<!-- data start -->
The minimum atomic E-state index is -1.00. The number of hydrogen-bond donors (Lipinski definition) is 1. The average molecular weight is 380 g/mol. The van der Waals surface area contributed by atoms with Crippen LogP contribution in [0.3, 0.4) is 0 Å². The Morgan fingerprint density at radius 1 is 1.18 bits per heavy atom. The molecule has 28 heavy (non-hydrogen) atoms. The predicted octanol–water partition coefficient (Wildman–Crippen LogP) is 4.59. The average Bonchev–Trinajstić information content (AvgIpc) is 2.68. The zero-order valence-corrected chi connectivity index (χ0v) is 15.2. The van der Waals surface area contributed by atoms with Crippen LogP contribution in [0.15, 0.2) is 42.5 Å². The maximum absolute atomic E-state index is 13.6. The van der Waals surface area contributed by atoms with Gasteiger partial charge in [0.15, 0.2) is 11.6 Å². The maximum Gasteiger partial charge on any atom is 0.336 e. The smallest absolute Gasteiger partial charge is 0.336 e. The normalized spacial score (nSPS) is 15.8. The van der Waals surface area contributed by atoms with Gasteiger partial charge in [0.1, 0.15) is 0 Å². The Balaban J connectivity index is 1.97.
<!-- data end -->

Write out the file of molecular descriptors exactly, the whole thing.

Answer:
The minimum atomic E-state index is -1.00. The number of hydrogen-bond donors (Lipinski definition) is 1. The average molecular weight is 380 g/mol. The van der Waals surface area contributed by atoms with Crippen LogP contribution in [0.3, 0.4) is 0 Å². The Morgan fingerprint density at radius 1 is 1.18 bits per heavy atom. The molecule has 28 heavy (non-hydrogen) atoms. The predicted octanol–water partition coefficient (Wildman–Crippen LogP) is 4.59. The average Bonchev–Trinajstić information content (AvgIpc) is 2.68. The zero-order valence-corrected chi connectivity index (χ0v) is 15.2. The van der Waals surface area contributed by atoms with Crippen LogP contribution in [0.15, 0.2) is 42.5 Å². The maximum absolute atomic E-state index is 13.6. The van der Waals surface area contributed by atoms with Gasteiger partial charge in [0.15, 0.2) is 11.6 Å². The maximum Gasteiger partial charge on any atom is 0.336 e. The smallest absolute Gasteiger partial charge is 0.336 e. The normalized spacial score (nSPS) is 15.8. The van der Waals surface area contributed by atoms with Gasteiger partial charge in [0.1, 0.15) is 0 Å². The Balaban J connectivity index is 1.97.